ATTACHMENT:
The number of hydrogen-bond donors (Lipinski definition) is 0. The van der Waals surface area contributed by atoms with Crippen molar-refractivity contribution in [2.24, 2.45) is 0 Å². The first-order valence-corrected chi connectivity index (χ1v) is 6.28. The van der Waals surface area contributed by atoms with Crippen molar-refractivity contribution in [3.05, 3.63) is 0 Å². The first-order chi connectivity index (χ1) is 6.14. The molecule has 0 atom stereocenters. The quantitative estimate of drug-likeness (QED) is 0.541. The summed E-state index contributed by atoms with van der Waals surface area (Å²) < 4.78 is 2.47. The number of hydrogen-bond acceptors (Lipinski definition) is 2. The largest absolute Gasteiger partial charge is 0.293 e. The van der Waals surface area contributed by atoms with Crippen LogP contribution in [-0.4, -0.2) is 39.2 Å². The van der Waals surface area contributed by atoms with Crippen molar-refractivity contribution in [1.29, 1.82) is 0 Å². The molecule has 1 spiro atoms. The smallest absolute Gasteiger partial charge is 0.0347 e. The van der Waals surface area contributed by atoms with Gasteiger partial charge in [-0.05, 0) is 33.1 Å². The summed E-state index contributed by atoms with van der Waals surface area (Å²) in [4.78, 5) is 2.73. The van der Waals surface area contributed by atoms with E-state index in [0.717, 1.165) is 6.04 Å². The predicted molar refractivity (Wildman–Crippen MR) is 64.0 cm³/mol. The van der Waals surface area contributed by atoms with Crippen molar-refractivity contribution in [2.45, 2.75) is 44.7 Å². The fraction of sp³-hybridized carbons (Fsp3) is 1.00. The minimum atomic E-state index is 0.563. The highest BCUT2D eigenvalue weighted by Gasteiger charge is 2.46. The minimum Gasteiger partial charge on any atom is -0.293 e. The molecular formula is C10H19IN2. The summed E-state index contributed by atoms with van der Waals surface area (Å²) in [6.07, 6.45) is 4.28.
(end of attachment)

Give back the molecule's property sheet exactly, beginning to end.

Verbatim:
The number of hydrogen-bond donors (Lipinski definition) is 0. The van der Waals surface area contributed by atoms with Crippen molar-refractivity contribution in [2.24, 2.45) is 0 Å². The first-order valence-corrected chi connectivity index (χ1v) is 6.28. The van der Waals surface area contributed by atoms with Crippen molar-refractivity contribution in [3.05, 3.63) is 0 Å². The first-order chi connectivity index (χ1) is 6.14. The molecule has 0 atom stereocenters. The quantitative estimate of drug-likeness (QED) is 0.541. The summed E-state index contributed by atoms with van der Waals surface area (Å²) < 4.78 is 2.47. The number of hydrogen-bond acceptors (Lipinski definition) is 2. The largest absolute Gasteiger partial charge is 0.293 e. The van der Waals surface area contributed by atoms with Crippen LogP contribution in [-0.4, -0.2) is 39.2 Å². The van der Waals surface area contributed by atoms with Crippen molar-refractivity contribution in [1.29, 1.82) is 0 Å². The molecule has 1 spiro atoms. The smallest absolute Gasteiger partial charge is 0.0347 e. The van der Waals surface area contributed by atoms with Gasteiger partial charge in [-0.05, 0) is 33.1 Å². The summed E-state index contributed by atoms with van der Waals surface area (Å²) in [4.78, 5) is 2.73. The van der Waals surface area contributed by atoms with E-state index in [0.717, 1.165) is 6.04 Å². The predicted molar refractivity (Wildman–Crippen MR) is 64.0 cm³/mol. The van der Waals surface area contributed by atoms with Crippen molar-refractivity contribution in [2.45, 2.75) is 44.7 Å². The fraction of sp³-hybridized carbons (Fsp3) is 1.00. The minimum atomic E-state index is 0.563. The highest BCUT2D eigenvalue weighted by Gasteiger charge is 2.46. The minimum Gasteiger partial charge on any atom is -0.293 e. The molecular formula is C10H19IN2. The summed E-state index contributed by atoms with van der Waals surface area (Å²) in [6.07, 6.45) is 4.28.